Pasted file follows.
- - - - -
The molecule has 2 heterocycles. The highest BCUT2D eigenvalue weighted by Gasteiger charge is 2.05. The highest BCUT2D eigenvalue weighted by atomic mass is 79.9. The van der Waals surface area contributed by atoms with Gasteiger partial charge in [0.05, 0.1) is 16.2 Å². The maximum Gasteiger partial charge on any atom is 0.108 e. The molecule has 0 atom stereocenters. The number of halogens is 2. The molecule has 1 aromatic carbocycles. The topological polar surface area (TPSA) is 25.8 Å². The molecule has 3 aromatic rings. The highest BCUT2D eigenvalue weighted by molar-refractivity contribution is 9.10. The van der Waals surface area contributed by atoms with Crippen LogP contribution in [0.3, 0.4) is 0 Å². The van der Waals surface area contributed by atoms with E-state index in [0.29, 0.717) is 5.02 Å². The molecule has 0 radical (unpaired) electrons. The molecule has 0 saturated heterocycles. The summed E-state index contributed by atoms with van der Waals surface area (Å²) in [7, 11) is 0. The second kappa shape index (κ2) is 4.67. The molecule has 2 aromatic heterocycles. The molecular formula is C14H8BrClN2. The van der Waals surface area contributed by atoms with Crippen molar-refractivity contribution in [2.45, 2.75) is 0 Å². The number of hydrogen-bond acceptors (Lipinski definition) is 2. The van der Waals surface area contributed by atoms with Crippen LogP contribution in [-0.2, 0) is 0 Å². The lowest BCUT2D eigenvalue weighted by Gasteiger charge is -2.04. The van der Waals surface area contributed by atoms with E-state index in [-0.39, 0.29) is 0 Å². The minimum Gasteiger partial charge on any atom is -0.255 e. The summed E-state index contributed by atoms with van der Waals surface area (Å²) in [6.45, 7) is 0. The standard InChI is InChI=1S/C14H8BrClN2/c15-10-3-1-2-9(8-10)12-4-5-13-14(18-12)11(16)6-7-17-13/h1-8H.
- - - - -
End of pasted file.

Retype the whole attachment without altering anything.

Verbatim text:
The molecule has 2 heterocycles. The highest BCUT2D eigenvalue weighted by Gasteiger charge is 2.05. The highest BCUT2D eigenvalue weighted by atomic mass is 79.9. The van der Waals surface area contributed by atoms with Gasteiger partial charge in [0.05, 0.1) is 16.2 Å². The maximum Gasteiger partial charge on any atom is 0.108 e. The molecule has 0 atom stereocenters. The number of halogens is 2. The molecule has 1 aromatic carbocycles. The topological polar surface area (TPSA) is 25.8 Å². The molecule has 3 aromatic rings. The highest BCUT2D eigenvalue weighted by molar-refractivity contribution is 9.10. The van der Waals surface area contributed by atoms with Crippen LogP contribution in [0.3, 0.4) is 0 Å². The van der Waals surface area contributed by atoms with E-state index in [0.29, 0.717) is 5.02 Å². The molecule has 0 radical (unpaired) electrons. The molecule has 0 saturated heterocycles. The summed E-state index contributed by atoms with van der Waals surface area (Å²) in [7, 11) is 0. The second kappa shape index (κ2) is 4.67. The molecule has 2 aromatic heterocycles. The molecular formula is C14H8BrClN2. The van der Waals surface area contributed by atoms with Crippen molar-refractivity contribution in [2.45, 2.75) is 0 Å². The number of hydrogen-bond acceptors (Lipinski definition) is 2. The van der Waals surface area contributed by atoms with Crippen LogP contribution in [-0.2, 0) is 0 Å². The lowest BCUT2D eigenvalue weighted by Gasteiger charge is -2.04. The van der Waals surface area contributed by atoms with E-state index in [-0.39, 0.29) is 0 Å². The minimum Gasteiger partial charge on any atom is -0.255 e. The summed E-state index contributed by atoms with van der Waals surface area (Å²) in [6.45, 7) is 0. The standard InChI is InChI=1S/C14H8BrClN2/c15-10-3-1-2-9(8-10)12-4-5-13-14(18-12)11(16)6-7-17-13/h1-8H.